When lightning storms passed over Northern California and sparked hundreds of wildfires, a newly established network of remote weather stations, satellites and supercomputers spun into action and attempted to predict the spread of the LNU Lightning Complex fire.
Firefighters and technologists have long dreamed of a formula or device that would accurately predict the spread of fire, but it’s only recently that big data and supercomputers have begun to show promise. “I think a firefighter starting out today in his or her career, they’re going to see something to the point where they leave the (station) on the fire, they’ll have a simulation on their screen of where the fire is going to go,” said Tim Chavez, a fire behavior analyst.
Past forecasts relied on huge assumptions about the landscape and upcoming weather, but today’s forecasts are based on a web of remote weather stations, cameras and satellites merged with ground-level details on vegetation and moisture. Now California firefighters and the state’s largest power utilities are hoping these networks will help them to better plan evacuations and more precisely target power shut-offs in times of emergency.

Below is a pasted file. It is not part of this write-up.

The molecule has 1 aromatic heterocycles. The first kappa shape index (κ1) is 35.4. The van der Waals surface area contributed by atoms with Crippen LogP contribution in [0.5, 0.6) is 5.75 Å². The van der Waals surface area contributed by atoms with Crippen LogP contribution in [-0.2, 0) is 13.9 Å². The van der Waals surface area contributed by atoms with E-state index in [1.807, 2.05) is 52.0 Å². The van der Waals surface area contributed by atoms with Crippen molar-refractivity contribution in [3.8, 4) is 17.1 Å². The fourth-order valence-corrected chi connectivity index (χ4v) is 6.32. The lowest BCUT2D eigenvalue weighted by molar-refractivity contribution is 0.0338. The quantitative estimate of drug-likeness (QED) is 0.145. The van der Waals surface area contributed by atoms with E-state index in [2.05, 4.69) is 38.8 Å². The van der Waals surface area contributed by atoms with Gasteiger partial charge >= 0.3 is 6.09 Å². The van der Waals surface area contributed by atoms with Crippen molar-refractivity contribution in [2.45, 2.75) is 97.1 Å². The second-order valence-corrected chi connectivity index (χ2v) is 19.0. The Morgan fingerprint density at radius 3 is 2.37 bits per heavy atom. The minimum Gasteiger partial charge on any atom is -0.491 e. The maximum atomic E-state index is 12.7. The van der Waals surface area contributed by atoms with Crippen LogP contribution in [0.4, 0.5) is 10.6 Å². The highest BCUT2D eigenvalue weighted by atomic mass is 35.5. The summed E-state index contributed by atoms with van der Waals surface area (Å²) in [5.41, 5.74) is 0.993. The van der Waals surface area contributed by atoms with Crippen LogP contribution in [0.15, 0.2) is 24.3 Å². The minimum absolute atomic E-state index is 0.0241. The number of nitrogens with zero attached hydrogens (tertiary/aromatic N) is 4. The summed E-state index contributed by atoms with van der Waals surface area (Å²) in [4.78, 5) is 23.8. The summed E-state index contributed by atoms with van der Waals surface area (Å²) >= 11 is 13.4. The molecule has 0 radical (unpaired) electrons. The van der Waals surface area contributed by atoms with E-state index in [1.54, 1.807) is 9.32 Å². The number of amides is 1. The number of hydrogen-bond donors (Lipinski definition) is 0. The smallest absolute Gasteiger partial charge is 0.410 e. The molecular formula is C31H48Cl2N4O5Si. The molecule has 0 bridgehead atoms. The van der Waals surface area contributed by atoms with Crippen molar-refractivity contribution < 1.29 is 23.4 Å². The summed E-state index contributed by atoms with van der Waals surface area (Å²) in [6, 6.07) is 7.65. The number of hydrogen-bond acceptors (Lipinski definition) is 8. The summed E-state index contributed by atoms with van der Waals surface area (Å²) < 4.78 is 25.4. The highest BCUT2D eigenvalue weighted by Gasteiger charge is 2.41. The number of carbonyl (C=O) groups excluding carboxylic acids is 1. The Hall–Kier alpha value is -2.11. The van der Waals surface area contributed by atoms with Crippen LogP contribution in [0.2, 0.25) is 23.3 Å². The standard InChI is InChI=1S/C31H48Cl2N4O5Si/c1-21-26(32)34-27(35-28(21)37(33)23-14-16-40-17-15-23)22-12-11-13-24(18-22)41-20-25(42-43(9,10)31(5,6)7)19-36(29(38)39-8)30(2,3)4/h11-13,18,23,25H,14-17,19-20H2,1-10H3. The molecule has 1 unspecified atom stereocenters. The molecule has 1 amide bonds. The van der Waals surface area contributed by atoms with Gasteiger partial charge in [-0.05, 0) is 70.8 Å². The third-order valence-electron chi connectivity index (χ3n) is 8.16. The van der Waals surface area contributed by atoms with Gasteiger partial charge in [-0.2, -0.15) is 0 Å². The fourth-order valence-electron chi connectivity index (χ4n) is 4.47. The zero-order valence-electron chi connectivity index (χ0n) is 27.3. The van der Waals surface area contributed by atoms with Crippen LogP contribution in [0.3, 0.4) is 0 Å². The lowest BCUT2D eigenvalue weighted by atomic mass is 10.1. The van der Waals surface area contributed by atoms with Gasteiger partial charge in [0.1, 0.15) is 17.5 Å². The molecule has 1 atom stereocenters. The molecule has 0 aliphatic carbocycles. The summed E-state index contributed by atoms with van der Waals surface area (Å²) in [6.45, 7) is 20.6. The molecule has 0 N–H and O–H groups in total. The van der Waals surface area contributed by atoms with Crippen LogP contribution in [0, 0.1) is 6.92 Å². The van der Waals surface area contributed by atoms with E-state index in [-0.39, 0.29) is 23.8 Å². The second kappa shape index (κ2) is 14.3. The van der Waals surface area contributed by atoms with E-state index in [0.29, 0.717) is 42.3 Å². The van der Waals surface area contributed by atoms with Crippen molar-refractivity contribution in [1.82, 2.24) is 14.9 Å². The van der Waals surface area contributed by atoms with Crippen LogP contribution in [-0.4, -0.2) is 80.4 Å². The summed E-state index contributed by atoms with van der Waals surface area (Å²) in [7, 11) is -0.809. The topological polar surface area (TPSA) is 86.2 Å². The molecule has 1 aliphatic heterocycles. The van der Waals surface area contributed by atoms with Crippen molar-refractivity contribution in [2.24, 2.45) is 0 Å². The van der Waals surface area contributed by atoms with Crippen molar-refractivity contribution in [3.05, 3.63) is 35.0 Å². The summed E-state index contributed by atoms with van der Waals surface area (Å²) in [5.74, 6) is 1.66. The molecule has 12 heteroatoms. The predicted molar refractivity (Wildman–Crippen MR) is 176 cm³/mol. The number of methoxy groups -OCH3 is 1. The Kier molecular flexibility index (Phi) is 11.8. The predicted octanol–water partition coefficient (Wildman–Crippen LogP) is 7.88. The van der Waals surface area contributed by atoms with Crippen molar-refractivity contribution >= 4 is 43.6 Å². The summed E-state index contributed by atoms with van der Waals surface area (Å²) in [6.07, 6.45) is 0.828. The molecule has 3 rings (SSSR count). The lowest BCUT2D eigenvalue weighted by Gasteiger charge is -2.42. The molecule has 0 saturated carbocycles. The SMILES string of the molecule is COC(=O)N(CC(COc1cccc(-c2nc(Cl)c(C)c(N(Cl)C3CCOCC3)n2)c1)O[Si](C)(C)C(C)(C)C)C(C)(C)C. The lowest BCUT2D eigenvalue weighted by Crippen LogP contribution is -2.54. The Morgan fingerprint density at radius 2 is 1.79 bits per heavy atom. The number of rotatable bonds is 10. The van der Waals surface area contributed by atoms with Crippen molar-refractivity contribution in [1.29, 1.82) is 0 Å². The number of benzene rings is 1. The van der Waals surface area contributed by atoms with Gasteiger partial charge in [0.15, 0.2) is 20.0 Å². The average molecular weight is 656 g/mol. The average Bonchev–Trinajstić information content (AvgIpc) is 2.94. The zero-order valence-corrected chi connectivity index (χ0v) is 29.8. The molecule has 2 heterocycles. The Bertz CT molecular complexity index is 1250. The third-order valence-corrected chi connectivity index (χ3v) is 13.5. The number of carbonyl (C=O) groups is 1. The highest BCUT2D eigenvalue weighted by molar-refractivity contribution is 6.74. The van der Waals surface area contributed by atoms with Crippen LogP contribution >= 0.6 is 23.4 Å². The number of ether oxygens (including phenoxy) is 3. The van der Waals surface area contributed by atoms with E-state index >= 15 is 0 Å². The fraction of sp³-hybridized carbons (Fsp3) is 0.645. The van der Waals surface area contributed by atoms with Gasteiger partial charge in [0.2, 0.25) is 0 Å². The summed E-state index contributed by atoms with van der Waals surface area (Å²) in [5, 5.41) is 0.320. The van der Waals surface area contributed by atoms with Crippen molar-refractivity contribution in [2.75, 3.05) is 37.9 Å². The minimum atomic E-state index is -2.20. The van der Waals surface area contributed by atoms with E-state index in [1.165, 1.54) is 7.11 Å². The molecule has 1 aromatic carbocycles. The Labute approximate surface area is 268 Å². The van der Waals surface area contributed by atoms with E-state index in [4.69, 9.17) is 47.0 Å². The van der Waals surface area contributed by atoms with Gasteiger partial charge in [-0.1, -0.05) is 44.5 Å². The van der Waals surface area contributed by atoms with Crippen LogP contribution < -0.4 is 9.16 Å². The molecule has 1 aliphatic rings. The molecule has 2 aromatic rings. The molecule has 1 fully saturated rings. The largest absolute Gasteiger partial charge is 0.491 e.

The technology Cal Fire uses, created by La Jolla-based Technosylva, was brought into the department in July under a three-year $8.8-million contract and has yet to be fully rolled out across the agency, spokeswoman Christine McMorrow said. But the program has been used by a handful of Cal Fire analysts who ran simulations.
“We did one for the LNU Complex and it did show a rapid rate of spread,” McMorrow said, referring to what is now the fourth-largest fire in state record books. “They are pleased with what they’re getting from it.”
The state’s big three electric utilities are also using the technology. While the Technosylva software uses data more refined than its competition, experts say the fundamental science behind predicting what a fire will do hasn’t changed, more or less, in half a century. “There’s really only one model that’s used for fire spread models — it’s the Rothermel model,” said Chris Lautenberger, co-founder of fire spread modeling company Reax Engineering. “So what differs from model to model is more the assumptions and approximations that are made.”
The Rothermel model is a mathematical equation established in 1972 by a former General Electric engineer. It models ground fires in light brush and grass, and has become the foundation upon which most fire predictive models were built. “My model has lasted through 50 years because it could do the work,” Richard Rothermel, 90, said. “Now, the problem is people expected it to do far more than it was designed to do.”
With that in mind, officials with all three utilities said that while they’re using fire spread modeling to inform their power shut-offs, it’s not the deciding factor. Edison’s fire scientist, Tom Rolinski, said, “It’s a model, and all models are wrong. We just don’t know where they’re wrong.”